Jan-Willem Spuij
@jspuij
@GuestInCorle There really is only one way to find out. Ask the developer. It was developed at Mendix. Also with an M. It's for mobile development. Also an M.
GuestInCorle
@GuestInCorle
@jspuij MobX is a general-purpose library. I don't think that it can be denoted as "for mobile development".
Anzor Bashkhaz
@anzorb
@GuestInCorle besides mutation/copy performance, is there any difference in number of re-renders (maybe down the component tree)? Regarding mutation/copy performance, is it correct to assume that doing MobX with mutation is faster than ReduX? Any data to show the delta? For most real world situations (where ReduX appears fast enough), how much of an anti pattern is it to use MobX in the way I displayed in the second codesandbox?
GuestInCorle
@GuestInCorle
@mweststrate Can you clarify what does "M" state for in "Mobservable", the original name of the MobX library?
@anzorb Have you seen this example?
Michel Weststrate
@mweststrate
@GuestInCorle mob as in "a mob of observables". Yeah it was far fetched....
GuestInCorle
@GuestInCorle
@mweststrate Thank you very much!
Anzor Bashkhaz
@anzorb
@GuestInCorle thanks! Haven't seen that one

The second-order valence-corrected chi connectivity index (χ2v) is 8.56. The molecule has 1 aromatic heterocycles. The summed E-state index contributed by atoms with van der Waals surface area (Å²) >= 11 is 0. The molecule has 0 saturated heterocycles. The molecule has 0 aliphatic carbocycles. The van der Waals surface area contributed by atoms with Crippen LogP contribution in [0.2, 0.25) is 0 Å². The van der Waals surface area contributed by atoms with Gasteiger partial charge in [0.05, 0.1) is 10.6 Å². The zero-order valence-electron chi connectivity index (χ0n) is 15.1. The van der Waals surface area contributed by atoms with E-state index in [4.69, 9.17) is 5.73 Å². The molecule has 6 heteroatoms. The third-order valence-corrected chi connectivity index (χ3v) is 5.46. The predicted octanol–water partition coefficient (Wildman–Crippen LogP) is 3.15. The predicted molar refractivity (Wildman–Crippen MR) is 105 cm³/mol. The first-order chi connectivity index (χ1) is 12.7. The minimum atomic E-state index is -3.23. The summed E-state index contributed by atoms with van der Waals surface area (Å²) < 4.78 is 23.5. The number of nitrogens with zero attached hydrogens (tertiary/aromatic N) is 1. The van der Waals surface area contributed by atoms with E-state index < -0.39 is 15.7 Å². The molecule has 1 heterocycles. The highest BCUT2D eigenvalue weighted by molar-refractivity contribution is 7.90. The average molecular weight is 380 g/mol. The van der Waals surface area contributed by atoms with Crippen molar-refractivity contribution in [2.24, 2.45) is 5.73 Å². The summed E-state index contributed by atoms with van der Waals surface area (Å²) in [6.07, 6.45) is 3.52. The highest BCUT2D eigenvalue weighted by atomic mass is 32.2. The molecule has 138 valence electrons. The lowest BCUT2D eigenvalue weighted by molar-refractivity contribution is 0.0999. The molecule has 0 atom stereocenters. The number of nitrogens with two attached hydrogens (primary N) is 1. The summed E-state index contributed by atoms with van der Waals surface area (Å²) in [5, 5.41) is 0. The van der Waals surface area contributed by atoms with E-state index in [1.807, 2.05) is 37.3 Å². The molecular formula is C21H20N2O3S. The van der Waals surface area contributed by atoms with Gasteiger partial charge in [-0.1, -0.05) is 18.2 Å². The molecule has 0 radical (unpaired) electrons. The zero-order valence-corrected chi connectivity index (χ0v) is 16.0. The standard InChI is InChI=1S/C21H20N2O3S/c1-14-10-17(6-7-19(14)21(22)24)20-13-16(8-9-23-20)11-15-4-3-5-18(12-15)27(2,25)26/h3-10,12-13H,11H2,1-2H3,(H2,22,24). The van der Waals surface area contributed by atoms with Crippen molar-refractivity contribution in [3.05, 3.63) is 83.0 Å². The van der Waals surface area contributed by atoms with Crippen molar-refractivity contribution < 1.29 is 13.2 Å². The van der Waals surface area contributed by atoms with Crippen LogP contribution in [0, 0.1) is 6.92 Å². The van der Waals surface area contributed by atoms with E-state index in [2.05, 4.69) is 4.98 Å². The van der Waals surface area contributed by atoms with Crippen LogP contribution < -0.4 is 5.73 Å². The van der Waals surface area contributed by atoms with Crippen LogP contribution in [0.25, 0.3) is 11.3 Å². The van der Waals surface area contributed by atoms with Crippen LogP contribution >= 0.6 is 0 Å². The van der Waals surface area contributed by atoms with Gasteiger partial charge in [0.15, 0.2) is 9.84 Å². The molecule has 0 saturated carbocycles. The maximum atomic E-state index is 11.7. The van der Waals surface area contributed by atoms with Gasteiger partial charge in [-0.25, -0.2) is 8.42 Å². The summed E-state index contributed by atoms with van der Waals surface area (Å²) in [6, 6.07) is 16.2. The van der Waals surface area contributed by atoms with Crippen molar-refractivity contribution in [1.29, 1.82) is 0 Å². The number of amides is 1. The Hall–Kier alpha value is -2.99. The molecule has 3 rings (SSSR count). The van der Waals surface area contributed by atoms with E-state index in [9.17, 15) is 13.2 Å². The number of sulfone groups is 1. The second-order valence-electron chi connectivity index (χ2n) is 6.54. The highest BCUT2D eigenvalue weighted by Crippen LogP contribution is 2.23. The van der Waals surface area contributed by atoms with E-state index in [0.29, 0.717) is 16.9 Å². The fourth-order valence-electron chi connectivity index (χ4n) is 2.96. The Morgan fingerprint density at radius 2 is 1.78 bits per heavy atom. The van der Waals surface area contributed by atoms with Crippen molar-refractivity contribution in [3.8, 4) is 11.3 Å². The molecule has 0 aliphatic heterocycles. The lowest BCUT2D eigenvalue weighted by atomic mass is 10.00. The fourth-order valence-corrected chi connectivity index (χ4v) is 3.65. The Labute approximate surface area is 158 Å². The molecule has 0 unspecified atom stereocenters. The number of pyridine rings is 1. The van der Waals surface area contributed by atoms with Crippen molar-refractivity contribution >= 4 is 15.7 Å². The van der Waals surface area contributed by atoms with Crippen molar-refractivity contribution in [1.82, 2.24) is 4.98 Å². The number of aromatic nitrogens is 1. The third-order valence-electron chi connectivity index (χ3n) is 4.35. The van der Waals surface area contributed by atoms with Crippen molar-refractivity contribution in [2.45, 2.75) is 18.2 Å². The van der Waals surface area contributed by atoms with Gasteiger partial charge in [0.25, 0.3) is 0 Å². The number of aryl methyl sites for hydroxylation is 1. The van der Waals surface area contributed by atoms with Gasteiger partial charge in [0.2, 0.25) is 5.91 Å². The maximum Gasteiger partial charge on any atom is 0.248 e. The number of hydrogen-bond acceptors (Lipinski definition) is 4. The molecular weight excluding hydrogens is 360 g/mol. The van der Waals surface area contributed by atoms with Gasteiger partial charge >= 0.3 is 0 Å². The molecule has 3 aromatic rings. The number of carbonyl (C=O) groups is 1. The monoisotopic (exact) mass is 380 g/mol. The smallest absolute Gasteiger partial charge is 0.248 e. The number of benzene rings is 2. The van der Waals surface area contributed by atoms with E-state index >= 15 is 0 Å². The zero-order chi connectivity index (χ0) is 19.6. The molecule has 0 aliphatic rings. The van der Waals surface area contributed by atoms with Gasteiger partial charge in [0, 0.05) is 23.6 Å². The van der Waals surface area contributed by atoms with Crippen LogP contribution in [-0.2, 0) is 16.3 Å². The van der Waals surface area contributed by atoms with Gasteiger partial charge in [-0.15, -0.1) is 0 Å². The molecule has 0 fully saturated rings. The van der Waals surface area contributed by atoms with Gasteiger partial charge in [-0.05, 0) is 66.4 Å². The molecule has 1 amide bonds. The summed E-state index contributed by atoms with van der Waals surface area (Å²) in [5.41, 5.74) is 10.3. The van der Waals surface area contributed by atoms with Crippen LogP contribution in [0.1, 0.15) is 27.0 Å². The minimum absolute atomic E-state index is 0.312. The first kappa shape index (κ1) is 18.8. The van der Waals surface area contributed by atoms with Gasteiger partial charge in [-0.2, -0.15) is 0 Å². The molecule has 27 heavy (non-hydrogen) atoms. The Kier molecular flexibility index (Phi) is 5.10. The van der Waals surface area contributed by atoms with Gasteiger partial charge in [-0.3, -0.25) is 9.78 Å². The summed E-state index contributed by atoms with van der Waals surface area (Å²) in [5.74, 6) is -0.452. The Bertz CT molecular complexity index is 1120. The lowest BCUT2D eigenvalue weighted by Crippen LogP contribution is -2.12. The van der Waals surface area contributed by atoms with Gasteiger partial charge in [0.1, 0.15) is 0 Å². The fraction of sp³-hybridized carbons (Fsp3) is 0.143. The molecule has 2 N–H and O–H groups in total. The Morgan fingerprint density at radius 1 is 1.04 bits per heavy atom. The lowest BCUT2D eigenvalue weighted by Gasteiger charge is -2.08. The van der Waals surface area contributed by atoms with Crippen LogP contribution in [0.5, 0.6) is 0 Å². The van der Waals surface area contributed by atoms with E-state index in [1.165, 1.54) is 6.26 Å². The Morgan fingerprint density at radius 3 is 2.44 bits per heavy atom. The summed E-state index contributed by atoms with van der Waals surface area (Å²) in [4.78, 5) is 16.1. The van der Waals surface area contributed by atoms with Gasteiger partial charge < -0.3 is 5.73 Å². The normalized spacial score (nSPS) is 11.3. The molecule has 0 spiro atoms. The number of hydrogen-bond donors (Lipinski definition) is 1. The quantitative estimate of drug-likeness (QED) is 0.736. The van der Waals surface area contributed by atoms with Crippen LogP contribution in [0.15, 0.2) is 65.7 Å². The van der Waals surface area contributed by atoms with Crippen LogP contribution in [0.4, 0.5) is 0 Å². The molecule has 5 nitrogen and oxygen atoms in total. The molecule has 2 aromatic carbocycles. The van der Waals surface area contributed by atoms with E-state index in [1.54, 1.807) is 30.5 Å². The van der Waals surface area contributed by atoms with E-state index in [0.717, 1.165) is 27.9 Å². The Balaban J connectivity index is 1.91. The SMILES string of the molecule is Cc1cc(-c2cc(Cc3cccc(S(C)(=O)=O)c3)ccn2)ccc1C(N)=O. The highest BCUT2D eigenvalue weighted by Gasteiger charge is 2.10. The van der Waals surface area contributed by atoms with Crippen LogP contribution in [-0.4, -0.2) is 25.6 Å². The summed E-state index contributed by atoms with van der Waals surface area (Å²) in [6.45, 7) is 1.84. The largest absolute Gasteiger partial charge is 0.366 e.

GuestInCorle
@GuestInCorle
@anzorb Think of MobX and Redux as an architectural solution, not an engine, that runs faster or slower. The core of MobX's 5 version is implemented good enough to assume that the basic operations such as subsciptions, mutations and caching perform optimally in the JavaScript environment with Proxy. Instead of comparing the performance of the parallel examples written in MobX and Redux, better compare its code quality and scalability. As Donald Knuth said: "Premature optimization is the root of all evil (or at least most of it) in programming", you should consider thinking more about project architecture instead of its performance in such an insignificant nuance. The "pros" of MobX are minimal boilerplate and subscriptions to state changes. These two let you write concise and at the same time performant code. It's believed that it's better to choose the libraries whose functionality more closely matches your business logic. Best wishes.
Daniel K.
@FredyC